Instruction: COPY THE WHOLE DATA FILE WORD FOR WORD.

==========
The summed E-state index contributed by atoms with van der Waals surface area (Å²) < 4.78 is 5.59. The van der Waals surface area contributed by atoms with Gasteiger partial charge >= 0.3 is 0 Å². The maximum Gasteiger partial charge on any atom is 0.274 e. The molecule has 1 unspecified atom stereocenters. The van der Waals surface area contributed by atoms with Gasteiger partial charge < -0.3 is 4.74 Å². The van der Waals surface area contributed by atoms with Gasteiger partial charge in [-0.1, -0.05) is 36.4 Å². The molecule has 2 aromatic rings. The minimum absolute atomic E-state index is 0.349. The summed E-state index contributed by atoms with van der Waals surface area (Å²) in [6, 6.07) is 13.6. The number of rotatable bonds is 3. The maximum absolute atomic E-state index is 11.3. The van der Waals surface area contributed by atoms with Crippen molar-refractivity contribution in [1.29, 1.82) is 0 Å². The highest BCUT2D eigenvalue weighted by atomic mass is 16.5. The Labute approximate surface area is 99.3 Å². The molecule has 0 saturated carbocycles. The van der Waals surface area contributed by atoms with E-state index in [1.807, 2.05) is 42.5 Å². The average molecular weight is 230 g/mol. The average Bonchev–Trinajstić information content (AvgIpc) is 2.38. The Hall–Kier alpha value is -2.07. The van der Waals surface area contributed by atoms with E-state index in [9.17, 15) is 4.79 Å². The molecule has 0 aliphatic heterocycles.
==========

The summed E-state index contributed by atoms with van der Waals surface area (Å²) < 4.78 is 5.59. The van der Waals surface area contributed by atoms with Gasteiger partial charge >= 0.3 is 0 Å². The maximum Gasteiger partial charge on any atom is 0.274 e. The molecule has 1 unspecified atom stereocenters. The van der Waals surface area contributed by atoms with Gasteiger partial charge < -0.3 is 4.74 Å². The van der Waals surface area contributed by atoms with Gasteiger partial charge in [-0.1, -0.05) is 36.4 Å². The molecule has 2 aromatic rings. The minimum absolute atomic E-state index is 0.349. The summed E-state index contributed by atoms with van der Waals surface area (Å²) in [6, 6.07) is 13.6. The number of rotatable bonds is 3. The maximum absolute atomic E-state index is 11.3. The van der Waals surface area contributed by atoms with Crippen molar-refractivity contribution in [1.29, 1.82) is 0 Å². The highest BCUT2D eigenvalue weighted by atomic mass is 16.5. The Labute approximate surface area is 99.3 Å². The molecule has 0 saturated carbocycles. The van der Waals surface area contributed by atoms with E-state index in [1.807, 2.05) is 42.5 Å². The average molecular weight is 230 g/mol. The average Bonchev–Trinajstić information content (AvgIpc) is 2.38. The Hall–Kier alpha value is -2.07. The van der Waals surface area contributed by atoms with E-state index in [9.17, 15) is 4.79 Å². The molecule has 0 aliphatic heterocycles.